‘Host,’ curated by Eizabeth Grady, is full of the damnedest things, or the things of the damned, or something. It’s fun, though, and weirdly relaxing in its will to serious play while the tsunami hovers off shore. Through October 21.
“Host” at the Soap Factory was curated by Elizabeth M. Grady of the Whitney Museum of American Art, and presents artists who think about the relation of individuals to various kinds of systemic structure or thought: whether that is biological or cybernetic feedback mechanism or the rough and ready futurist superman of self-help systems; or economic systems that sort and value people by productivity or mechanistic systems that dazzle us with their otherworldly beauty, fixing and holding our gaze.
Exhibiting artists are Alejandro Almanza Pereda, William R. Bergman, China Blue, David Bowen, Tracey Goodman, Erik Shorrock Guzman, Wade Kavanaugh, José Enrique Krapp, Caitlyn Masley, Panayiotis Michael, Derick Melander, Jeffrey Morrison, Jason Peters, Meridith Pingree, Jenny Polak, David Politzer and Carol Salmanson.
The curatorial statement seems perhaps deliberately foggy; a show that presents the often malign beauty of hyperarticulated and overdefined systems maybe must avoid prematurely delimiting itself . . . or maybe wants to make the dubiety of its allegiance clear by being unclear?
Okay, so it worked on me. But how would you react to this statement?
“At the intersection between the private and public spheres we experience social and emotional tensions. Venturing into shared spaces, like the remarkable building and site of The Soap Factory, we may follow or resist pre-set paradigms of speech and behavior. The motion, interactivity, and participatory nature of the work in Host refers metaphorically to such daily choices, encouraging a heightened awareness of the impact of one’s actions on broader patterns of economic, political and societal relations.”
The statement goes on to disavow any advocacy for or against individuals or systems, and this is a blessing. There is no polemic here, and most works seem emotionally truthful about our exceedingly complex absorption into systematicity nowadays—often nodding toward humanness as at least partially defined currently by a kind prosthetic machinery. This seems very postmodern, but of course one definition of humanness—human beings as the ones who use tools—has always accepted the tool, the add-on, the piece of technology, as part of our human bodies.
The way that the highly articulated works in this show recede before interpretation is very interesting: they don’t refuse to tip their hands; it’s just no one’s holding a royal flush or even a simple straight. No piece, even the really aggressive TV installation “Weight,” by David Politzer, manages any unambiguous stance on this massive infiltration of flesh and system.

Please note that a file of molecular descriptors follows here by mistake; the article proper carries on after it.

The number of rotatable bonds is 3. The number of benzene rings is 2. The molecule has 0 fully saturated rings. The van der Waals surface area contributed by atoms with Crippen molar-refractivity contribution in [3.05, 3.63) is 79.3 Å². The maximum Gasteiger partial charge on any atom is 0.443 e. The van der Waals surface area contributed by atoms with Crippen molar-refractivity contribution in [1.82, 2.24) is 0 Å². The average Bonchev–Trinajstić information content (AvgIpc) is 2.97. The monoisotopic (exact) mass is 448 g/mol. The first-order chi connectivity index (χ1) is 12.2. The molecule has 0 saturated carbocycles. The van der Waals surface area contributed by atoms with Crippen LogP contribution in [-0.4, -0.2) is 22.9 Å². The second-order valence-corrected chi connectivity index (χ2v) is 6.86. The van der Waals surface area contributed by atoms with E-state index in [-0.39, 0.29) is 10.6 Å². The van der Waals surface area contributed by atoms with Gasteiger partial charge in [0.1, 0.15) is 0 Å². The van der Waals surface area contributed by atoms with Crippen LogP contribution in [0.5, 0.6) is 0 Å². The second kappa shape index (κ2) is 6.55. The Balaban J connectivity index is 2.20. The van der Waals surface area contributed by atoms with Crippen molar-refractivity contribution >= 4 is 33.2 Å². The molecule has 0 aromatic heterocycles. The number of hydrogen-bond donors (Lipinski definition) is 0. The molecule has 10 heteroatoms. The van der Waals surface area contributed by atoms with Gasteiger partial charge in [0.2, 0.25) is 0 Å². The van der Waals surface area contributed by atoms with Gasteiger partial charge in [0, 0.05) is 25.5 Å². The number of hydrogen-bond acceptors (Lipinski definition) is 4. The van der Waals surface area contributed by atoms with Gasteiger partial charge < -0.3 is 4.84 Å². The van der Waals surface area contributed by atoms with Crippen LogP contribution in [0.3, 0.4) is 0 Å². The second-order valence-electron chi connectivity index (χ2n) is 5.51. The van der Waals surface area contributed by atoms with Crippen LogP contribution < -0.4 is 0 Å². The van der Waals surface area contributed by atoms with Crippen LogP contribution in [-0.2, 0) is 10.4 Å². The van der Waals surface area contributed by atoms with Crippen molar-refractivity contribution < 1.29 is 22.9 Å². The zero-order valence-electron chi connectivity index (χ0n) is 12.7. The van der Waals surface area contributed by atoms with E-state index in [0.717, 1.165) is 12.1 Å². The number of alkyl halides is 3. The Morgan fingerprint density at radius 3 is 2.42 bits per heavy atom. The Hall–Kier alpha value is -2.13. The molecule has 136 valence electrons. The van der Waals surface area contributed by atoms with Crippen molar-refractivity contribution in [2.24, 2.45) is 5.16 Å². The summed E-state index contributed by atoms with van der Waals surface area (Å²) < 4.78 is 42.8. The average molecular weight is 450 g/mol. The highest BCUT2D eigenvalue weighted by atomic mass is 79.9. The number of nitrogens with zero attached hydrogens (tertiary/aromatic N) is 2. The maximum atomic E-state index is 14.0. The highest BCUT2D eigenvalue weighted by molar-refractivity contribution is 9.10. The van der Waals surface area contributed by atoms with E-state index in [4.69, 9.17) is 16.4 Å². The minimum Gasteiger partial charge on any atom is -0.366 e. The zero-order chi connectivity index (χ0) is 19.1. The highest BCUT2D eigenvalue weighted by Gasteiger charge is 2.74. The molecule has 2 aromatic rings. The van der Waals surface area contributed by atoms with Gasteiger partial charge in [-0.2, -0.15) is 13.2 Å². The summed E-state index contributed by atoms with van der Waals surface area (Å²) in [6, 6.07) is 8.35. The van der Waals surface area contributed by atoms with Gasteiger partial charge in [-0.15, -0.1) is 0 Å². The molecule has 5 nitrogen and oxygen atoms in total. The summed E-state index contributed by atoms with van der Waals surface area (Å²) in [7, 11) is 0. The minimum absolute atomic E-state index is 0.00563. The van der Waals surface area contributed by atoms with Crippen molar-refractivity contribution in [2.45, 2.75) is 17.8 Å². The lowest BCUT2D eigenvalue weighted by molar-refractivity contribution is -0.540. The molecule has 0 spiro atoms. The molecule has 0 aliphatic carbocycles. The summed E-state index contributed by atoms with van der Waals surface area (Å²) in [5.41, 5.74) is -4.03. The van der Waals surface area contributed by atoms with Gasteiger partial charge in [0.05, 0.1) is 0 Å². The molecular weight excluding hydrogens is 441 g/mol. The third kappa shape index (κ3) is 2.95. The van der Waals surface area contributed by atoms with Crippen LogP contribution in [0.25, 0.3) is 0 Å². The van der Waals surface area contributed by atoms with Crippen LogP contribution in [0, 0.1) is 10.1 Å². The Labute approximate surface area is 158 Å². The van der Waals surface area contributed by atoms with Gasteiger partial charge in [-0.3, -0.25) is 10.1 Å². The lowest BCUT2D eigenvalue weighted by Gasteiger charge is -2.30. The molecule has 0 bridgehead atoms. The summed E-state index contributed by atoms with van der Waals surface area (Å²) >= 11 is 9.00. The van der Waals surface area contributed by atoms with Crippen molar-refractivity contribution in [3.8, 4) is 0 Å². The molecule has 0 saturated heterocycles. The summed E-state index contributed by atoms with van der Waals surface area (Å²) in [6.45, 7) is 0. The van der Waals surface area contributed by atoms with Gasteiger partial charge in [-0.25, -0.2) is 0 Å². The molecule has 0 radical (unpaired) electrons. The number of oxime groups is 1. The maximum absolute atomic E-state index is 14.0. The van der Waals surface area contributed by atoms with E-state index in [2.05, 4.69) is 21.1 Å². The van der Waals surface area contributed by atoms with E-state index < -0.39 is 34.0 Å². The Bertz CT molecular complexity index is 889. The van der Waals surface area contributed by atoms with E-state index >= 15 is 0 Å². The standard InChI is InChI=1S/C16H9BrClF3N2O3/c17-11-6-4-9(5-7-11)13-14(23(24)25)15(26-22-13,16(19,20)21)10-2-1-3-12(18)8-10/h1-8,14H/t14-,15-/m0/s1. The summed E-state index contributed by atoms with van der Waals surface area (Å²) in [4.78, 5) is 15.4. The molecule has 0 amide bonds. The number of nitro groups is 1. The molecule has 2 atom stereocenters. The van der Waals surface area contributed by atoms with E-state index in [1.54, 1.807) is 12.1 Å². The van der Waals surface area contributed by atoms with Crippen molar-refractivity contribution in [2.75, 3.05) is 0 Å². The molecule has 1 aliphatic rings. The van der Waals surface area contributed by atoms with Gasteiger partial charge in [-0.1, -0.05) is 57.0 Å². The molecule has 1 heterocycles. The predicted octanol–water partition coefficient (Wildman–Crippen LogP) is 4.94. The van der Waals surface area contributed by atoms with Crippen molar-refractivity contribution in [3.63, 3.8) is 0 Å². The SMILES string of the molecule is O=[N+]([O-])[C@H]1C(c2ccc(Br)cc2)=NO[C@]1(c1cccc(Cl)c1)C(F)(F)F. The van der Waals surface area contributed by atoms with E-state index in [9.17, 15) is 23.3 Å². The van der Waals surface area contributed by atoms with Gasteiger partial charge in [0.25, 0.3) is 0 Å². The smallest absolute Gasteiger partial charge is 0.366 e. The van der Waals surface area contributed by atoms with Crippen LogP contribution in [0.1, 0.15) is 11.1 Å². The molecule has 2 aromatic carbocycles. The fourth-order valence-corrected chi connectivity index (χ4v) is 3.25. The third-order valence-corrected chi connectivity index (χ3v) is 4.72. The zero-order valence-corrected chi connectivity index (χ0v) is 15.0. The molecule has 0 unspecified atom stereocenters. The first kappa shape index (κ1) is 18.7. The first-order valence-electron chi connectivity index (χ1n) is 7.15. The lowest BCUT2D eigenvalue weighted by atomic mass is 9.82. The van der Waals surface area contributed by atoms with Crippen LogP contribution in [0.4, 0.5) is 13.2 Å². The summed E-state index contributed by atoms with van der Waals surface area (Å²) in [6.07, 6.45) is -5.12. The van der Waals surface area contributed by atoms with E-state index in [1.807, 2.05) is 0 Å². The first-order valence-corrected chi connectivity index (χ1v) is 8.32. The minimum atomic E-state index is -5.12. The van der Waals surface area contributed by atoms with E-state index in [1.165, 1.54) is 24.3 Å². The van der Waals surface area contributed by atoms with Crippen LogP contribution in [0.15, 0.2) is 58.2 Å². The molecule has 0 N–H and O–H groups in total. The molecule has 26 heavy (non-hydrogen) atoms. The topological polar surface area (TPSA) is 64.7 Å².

In fact most of the pieces edge into humor, although, it is true, more or less dark (see the anarcho-terrorist kits built by Jose E. Krapp, “An Exercise in confession / the trouble with damage control; Or, The crew is getting restless,” and the Beckettian artist name really threads the screw, you know?)
Some, though, are almost purely antic (like “Just Give Me a Place to Stand,” the rather amazing immense goofball structure held up with the menacing fragility of long lit fluorescent tubes stuck in water and balancing mirrors on rolling stools built by Alejandro Almanza Pareda, no more jerrybuilt than this sentence’s syntax), and some (Erik Shorrock Guzman’s “Lost Sense”) are dazzlingly and inhumanly gorgeous, like some kind of sex toy for highly advanced robots.
Meridith Pingree and David Bowen both do the sculptural equivalent of circuitbending, repurposing the circuitry of garage-door openers, toys, motion and light sensors, and other industrial debris including fishnet stockings, to create the illusion of living, perceiving creatures made of dreck. Bowen’s actually incorporate living beings (flies, bamboo plants) in the mix, reversing the machines-serve-life model into a life-serves-machine mode. But their weird semi-menace is completely undercut by the plaintively abortive quality of their movement, wallflowers at the dance of the living—or the lifelike.
Caitlin Masley and Tracey Goodman both evoke the hive and the decay of cities, hypercomplex systems that often sag under their own weight, and crumple when nature’s skin ripples, or when the ocean casually rises and engulfs them.
There’s much more to see here, and it can’t be summed up; all I can do is designate Philip K. Dick the poet laureate of the world that this show seems to hint at, and recommend that you go see it for yourself.